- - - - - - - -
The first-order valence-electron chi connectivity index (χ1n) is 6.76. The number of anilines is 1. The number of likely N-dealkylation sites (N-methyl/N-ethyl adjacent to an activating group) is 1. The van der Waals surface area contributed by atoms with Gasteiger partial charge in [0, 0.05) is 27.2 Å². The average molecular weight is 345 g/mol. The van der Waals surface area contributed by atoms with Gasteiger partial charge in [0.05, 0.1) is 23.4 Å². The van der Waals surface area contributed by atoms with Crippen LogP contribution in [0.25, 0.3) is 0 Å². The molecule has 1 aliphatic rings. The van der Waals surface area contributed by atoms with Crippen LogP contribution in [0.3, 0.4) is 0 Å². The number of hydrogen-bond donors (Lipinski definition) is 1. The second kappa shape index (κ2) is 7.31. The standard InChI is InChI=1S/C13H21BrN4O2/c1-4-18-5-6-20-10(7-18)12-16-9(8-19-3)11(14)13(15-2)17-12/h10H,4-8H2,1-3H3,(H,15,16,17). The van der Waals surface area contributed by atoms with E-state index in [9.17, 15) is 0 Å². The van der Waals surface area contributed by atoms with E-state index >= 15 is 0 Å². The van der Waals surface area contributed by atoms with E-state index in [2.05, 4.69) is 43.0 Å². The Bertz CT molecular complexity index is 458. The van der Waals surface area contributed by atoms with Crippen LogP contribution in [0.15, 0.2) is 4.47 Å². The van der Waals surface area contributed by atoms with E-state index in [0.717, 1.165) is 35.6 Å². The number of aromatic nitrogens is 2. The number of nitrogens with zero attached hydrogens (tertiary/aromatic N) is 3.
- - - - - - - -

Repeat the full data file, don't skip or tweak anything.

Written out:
The first-order valence-electron chi connectivity index (χ1n) is 6.76. The number of anilines is 1. The number of likely N-dealkylation sites (N-methyl/N-ethyl adjacent to an activating group) is 1. The van der Waals surface area contributed by atoms with Gasteiger partial charge in [0, 0.05) is 27.2 Å². The average molecular weight is 345 g/mol. The van der Waals surface area contributed by atoms with Gasteiger partial charge in [0.05, 0.1) is 23.4 Å². The van der Waals surface area contributed by atoms with Crippen LogP contribution in [0.25, 0.3) is 0 Å². The molecule has 1 aliphatic rings. The van der Waals surface area contributed by atoms with Crippen LogP contribution in [0.3, 0.4) is 0 Å². The number of hydrogen-bond donors (Lipinski definition) is 1. The second kappa shape index (κ2) is 7.31. The standard InChI is InChI=1S/C13H21BrN4O2/c1-4-18-5-6-20-10(7-18)12-16-9(8-19-3)11(14)13(15-2)17-12/h10H,4-8H2,1-3H3,(H,15,16,17). The van der Waals surface area contributed by atoms with E-state index in [9.17, 15) is 0 Å². The van der Waals surface area contributed by atoms with E-state index >= 15 is 0 Å². The van der Waals surface area contributed by atoms with E-state index in [2.05, 4.69) is 43.0 Å². The Bertz CT molecular complexity index is 458. The van der Waals surface area contributed by atoms with Crippen LogP contribution in [0.15, 0.2) is 4.47 Å². The van der Waals surface area contributed by atoms with E-state index in [0.717, 1.165) is 35.6 Å². The number of aromatic nitrogens is 2. The number of nitrogens with zero attached hydrogens (tertiary/aromatic N) is 3.